In the parking lot of our local church. So many textures and colors.
Stained glass light falling on the pew cushions of our Episcopal church. Love that missing button.
Visiting a friend’s home in Connecticut, this was the light on a bedspread
In an antique store in upstate New York
Our Connecticut friend sets the prettiest tables imaginable
The view from our balcony rarely disappoints
Shot this inside a friend’s bathroom in Picton, Ontario. Beauty is everywhere!
A perfect example of how a terrific image is so much the result of timing — being in the right place when the light is perfect and then three people walk into the scene as well. This is an alleyway in Toronto, my hometown, shot in September.
I post images every few days on my Instagram account, CaitlinKellyNYC, and all are for sale as well.
Only broken by….the squeaks of dozens of prairie dogs, the first time I’d ever seen one.
A caldera is the bowl-like depression in the landscape after a volcanic eruption — in this case 1.25 millions years ago, 300 times larger than Mount St. Helens in 1980. Valles Caldera is one of the world’s best examples of an intact volcanic caldera.
Since then, of course, the land was inhabited by natives and later (after 1500) by Spanish settlers.
The site contains a few log cabins, from 1915 to 1963, but no one is allowed to stay in the park overnight although hiking and skiing in winter are allowed.
It’s a stunning place in its scale and also gave me my first sightings of wild iris and elk — we could only see a large herd of elk thanks to a telescope offered by the park rangers.
The caldera is about a 90 minute drive northwest of Santa Fe.
My old reporters’ notebook from the New York Daily News, whose logo is that of a classic old-time camera, the Speed Graphic
By Caitlin Kelly
It’s been a while since I came to live in a small suburban town on the eastern side of the Hudson River, with views of passing barges pushed and pulled by tiny, powerful tugboats. A place where red-tailed hawks glide above the tree-tops. Where one of the nation’s wealthiest families, the Rockefellers, live a 15-minute drive north of us — their helicopter always, annoyingly, thrumming too low overhead as they whisk someone south.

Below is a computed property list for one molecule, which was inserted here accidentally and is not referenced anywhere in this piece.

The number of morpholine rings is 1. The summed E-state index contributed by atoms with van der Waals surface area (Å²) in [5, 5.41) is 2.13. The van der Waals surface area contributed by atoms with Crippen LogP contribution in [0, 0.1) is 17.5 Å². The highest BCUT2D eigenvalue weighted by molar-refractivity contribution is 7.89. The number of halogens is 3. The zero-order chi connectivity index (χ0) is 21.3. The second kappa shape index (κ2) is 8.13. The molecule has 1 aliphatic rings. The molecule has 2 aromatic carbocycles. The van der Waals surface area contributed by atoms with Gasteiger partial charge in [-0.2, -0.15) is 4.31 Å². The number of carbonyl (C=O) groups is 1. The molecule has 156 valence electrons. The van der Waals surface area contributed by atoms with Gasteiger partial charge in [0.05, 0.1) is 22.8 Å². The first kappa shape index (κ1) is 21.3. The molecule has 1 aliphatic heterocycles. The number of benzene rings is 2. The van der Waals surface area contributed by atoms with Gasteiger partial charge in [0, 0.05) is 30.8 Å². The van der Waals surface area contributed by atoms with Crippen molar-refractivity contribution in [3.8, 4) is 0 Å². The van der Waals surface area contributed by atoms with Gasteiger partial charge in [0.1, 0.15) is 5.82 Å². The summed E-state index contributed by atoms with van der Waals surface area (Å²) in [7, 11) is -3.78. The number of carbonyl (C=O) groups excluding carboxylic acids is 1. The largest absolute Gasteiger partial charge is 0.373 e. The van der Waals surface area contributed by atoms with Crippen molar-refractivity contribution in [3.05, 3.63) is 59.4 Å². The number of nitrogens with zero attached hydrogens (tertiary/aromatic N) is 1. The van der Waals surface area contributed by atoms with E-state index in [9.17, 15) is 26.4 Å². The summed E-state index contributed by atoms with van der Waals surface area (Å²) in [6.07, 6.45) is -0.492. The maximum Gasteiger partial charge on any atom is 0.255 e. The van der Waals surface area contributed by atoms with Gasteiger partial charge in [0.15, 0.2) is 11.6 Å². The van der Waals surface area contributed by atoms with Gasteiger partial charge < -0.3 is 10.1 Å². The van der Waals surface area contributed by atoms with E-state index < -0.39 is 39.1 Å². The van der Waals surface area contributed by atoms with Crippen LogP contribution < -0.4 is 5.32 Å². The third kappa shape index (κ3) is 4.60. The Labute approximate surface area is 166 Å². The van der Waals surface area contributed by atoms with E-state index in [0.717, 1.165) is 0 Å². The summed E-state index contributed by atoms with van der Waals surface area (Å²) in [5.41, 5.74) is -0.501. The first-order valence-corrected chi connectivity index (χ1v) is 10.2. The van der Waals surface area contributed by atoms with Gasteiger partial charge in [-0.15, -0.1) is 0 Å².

I love living here.
It satisfies all my desires: a beautiful landscape, access to great culture in Manhattan and at local venues like Caramoor and the art film house, Jacob Burns, economic and social diversity, (our town has million-dollar townhomes at the river’s edge, with social housing projects a few blocks inland.) I know the guys at the hardware store and the gourmet shop and the gym.
I’ve also, of course, through work and play, have gotten to know what we call The City, aka Manhattan and its four other boroughs. I know that Houston Street is pronounced How-ston and that Bleecker — perhaps confusingly — manages to run both north-south and east-west. I know where to find free street parking.
It did take me a long time, at least a decade, before I felt this was home. New York, as you can imagine of a city of eight million, many of them with multiple Ivy degrees and the most skilled and competitive in their fields and industries, can feel very intimidating.
It is also a place absolutely and rigidly stratified by wealth, social class and race, with its enormous and imposing private clubs, including the row of Ivy League-only clubs (Yale, Harvard, Princeton,. Cornell) that I’ve only visited thanks to events held there. If you head to the uppermost stretch of Park Avenue, the division between extraordinary wealth and deep poverty is, literally, across the street.
But, if you’re lucky and work your ass off, it can soften enough to become more welcoming.
Here are some images of my life here:
Broadway, baby! The dream of so many performers, and the provider of many well-paid union jobs backstage.
Love this restaurant, Via Carota, on Grove Street in the West Village of Manhattan.
It’s expensive, but very good food, with a spectacular and enormous (!) green salad. The West Village is by far my favorite neighborhood — shaded cobble-stoned streets lined with early 19th century brownstone houses and indie shops and tiny and perfect restaurants like Little Owl. It’s become impossibly expensive to live there, but lovely to visit.
This is our local reservoir. No idea what that building is!
This is an amazing place — built in 1857. Truly a time capsule, on the north shore of Long Island (which lies south of New York City)
Such beauty! I love going to the ballet at Lincoln Center (and opera at the Met.)
Every spring there’s Fleet Week, welcoming ships to New York’s harbor.